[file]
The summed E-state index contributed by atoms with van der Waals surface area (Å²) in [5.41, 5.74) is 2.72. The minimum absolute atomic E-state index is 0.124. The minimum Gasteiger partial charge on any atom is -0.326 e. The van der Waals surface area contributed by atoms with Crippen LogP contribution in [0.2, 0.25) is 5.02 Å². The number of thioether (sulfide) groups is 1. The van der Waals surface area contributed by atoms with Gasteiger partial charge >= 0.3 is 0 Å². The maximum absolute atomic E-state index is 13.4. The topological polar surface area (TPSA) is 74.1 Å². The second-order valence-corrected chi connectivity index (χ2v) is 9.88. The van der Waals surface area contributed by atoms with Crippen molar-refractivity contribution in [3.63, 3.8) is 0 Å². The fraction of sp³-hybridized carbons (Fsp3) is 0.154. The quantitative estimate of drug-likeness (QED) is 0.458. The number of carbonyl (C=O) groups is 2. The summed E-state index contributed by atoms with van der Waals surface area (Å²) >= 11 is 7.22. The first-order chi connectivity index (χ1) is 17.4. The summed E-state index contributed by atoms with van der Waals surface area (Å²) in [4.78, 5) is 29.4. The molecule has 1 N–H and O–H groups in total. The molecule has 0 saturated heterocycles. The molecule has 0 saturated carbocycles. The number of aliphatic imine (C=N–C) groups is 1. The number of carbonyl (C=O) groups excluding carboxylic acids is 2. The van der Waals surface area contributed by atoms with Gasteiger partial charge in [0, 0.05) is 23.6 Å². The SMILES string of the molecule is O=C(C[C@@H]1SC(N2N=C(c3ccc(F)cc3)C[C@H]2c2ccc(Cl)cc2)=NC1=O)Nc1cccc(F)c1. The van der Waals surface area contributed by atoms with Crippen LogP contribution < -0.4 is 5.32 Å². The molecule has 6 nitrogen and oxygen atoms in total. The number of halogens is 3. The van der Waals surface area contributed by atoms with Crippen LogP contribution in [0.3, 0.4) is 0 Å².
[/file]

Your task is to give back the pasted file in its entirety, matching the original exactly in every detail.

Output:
The summed E-state index contributed by atoms with van der Waals surface area (Å²) in [5.41, 5.74) is 2.72. The minimum absolute atomic E-state index is 0.124. The minimum Gasteiger partial charge on any atom is -0.326 e. The van der Waals surface area contributed by atoms with Crippen LogP contribution in [0.2, 0.25) is 5.02 Å². The number of thioether (sulfide) groups is 1. The van der Waals surface area contributed by atoms with Gasteiger partial charge >= 0.3 is 0 Å². The maximum absolute atomic E-state index is 13.4. The topological polar surface area (TPSA) is 74.1 Å². The second-order valence-corrected chi connectivity index (χ2v) is 9.88. The van der Waals surface area contributed by atoms with Crippen molar-refractivity contribution in [3.63, 3.8) is 0 Å². The fraction of sp³-hybridized carbons (Fsp3) is 0.154. The quantitative estimate of drug-likeness (QED) is 0.458. The number of carbonyl (C=O) groups is 2. The summed E-state index contributed by atoms with van der Waals surface area (Å²) >= 11 is 7.22. The first-order chi connectivity index (χ1) is 17.4. The summed E-state index contributed by atoms with van der Waals surface area (Å²) in [4.78, 5) is 29.4. The molecule has 1 N–H and O–H groups in total. The molecule has 0 saturated heterocycles. The molecule has 0 saturated carbocycles. The number of aliphatic imine (C=N–C) groups is 1. The number of carbonyl (C=O) groups excluding carboxylic acids is 2. The van der Waals surface area contributed by atoms with Gasteiger partial charge in [0, 0.05) is 23.6 Å². The SMILES string of the molecule is O=C(C[C@@H]1SC(N2N=C(c3ccc(F)cc3)C[C@H]2c2ccc(Cl)cc2)=NC1=O)Nc1cccc(F)c1. The van der Waals surface area contributed by atoms with Crippen LogP contribution < -0.4 is 5.32 Å². The molecule has 6 nitrogen and oxygen atoms in total. The number of halogens is 3. The van der Waals surface area contributed by atoms with Crippen LogP contribution in [0.3, 0.4) is 0 Å².